Definitions

from The American Heritage® Dictionary of the English Language, 5th Edition.

  • noun A style of monochromatic painting in shades of gray, used especially for the representation of relief sculpture.
  • noun A painting or design in this style.
  • noun Vitrifiable glass paint.
  • noun A lacy pattern painted on light glass with vitrifiable paint and fired.

from The Century Dictionary.

  • noun A fancy fabric with a cotton warp and a wool weft for women's wear.
  • noun A system of painting in gray tints of various shades, produced by mixing white with black, used either simply for decoration, or to represent objects, etc., as if in relief; also, a painting, a stained-glass window, etc., executed according to this method. See camaieu.

from the GNU version of the Collaborative International Dictionary of English.

  • noun (Fine Arts) Decorative painting in gray monochrome; -- used in English especially for painted glass.
  • noun A kind of French fancy dress goods.

from Wiktionary, Creative Commons Attribution/Share-Alike License.

  • noun art In painting, a method of working which employs only varying values of gray to create form. Often a preliminary step in a fully colored painting.

from WordNet 3.0 Copyright 2006 by Princeton University. All rights reserved.

  • noun chiaroscuro painting or stained glass etc., in shades of grey imitating the effect of relief

Etymologies

from The American Heritage® Dictionary of the English Language, 4th Edition

[French, from gris, gray, from Old French, from Frankish *grīs.]

from Wiktionary, Creative Commons Attribution/Share-Alike License

Borrowing from French grisaille

Examples

  • He had noticed that wide double doors, painted in the pale brownish grey called grisaille, formed the further side of the tiny apartment.

    The End of Her Honeymoon

  • The thickening branches make a pink 'grisaille' against the blue sky.

    Men, Women and Ghosts

  • "grisaille," painted by Uccello, in the fifteenth century, in memory of

    A Literary History of the English People From the Origins to the Renaissance

  • February may be the shortest month but rather than see the City of Light doused in grisaille grayness, Parisians go skiing or in search of winter sun—preferably in a corner of the former French empire where there's no danger of English being the lingua franca or steaks being served well-done.

    Pruning the Cost of Luxury on the Riviera

  • The outlines are traced and during the Renaissance, the canvas was painted with a burnt umber ground and an image made using a cloth or a brush to pull out highlights and make a high contrast underpainting called a grisaille.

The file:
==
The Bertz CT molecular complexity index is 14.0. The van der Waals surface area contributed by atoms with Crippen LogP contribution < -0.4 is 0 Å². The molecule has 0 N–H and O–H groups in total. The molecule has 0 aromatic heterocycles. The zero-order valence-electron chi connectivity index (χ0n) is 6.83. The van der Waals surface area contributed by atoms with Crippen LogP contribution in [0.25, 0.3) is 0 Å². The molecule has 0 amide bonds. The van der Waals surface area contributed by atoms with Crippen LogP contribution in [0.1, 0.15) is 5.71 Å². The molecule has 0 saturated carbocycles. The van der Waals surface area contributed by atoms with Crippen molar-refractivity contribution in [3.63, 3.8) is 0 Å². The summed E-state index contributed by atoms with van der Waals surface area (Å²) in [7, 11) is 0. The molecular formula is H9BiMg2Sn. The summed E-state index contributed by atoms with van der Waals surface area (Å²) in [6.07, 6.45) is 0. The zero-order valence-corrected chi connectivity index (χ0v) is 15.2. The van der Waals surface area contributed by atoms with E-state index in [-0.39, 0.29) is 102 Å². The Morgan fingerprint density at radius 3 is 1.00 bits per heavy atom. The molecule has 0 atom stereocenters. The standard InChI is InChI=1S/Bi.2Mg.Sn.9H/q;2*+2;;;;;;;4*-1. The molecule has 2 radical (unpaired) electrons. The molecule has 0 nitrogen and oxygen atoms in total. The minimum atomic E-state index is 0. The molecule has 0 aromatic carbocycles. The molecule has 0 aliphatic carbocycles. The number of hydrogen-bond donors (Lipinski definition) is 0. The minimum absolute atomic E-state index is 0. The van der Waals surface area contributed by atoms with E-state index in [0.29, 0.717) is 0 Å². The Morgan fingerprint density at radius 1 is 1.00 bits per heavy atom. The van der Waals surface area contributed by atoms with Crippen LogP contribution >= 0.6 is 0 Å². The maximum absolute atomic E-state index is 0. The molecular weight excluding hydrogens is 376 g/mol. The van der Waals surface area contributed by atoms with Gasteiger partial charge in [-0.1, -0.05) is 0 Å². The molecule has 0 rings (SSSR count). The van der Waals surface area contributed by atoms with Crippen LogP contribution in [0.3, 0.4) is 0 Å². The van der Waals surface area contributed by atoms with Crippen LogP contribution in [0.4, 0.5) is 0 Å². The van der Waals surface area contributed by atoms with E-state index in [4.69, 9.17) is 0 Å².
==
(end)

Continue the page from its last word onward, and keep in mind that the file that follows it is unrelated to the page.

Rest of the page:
Leanne Goebel: Isca Greenfield-Sanders & Marc Brandenburg in Denver

  • A dramatic chandelier of 18th-century lead crystal hangs from a fraying hemp rope, while a modern tripod floor lamp illuminates an antique grisaille wallpaper panel by Zuber.

    Rooms With a Viewpoint

  • A dramatic chandelier of 18th-century lead crystal hangs from a fraying hemp rope, while a modern tripod floor lamp illuminates an antique grisaille wallpaper panel by Zuber.

    Rooms With a Viewpoint

  • Copenhagen-Humlebaek Art "Louisiana on Paper: Vija Celmins" presents a selection of sketches by the Latvian artist known for capturing the realism of black-and-white photography in her grisaille technique.

    What's On Around Europe

  • When Braque, working from the landscape in 1908, develops a range of whites, blacks, grays, greens and browns in his Cubist paintings, he isn't limiting his palette but inventing a new language inspired equally by Parisian light, modern scientific investigation and Renaissance grisaille.

    A Modern Movement Unto Himself

  • The outlines are traced and during the Renaissance, the canvas was painted with a burnt umber ground and an image made using a cloth or a brush to pull out highlights and make a high contrast underpainting called a grisaille.

    Leanne Goebel: Isca Greenfield-Sanders & Marc Brandenburg in Denver

Comments

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  • ...his mind was elsewhere, and he did not shine in the discussion which forever remained in his mind as a grisaille of inconclusive tedium.

    - Nabokov, Ada, or Ardor

    June 4, 2008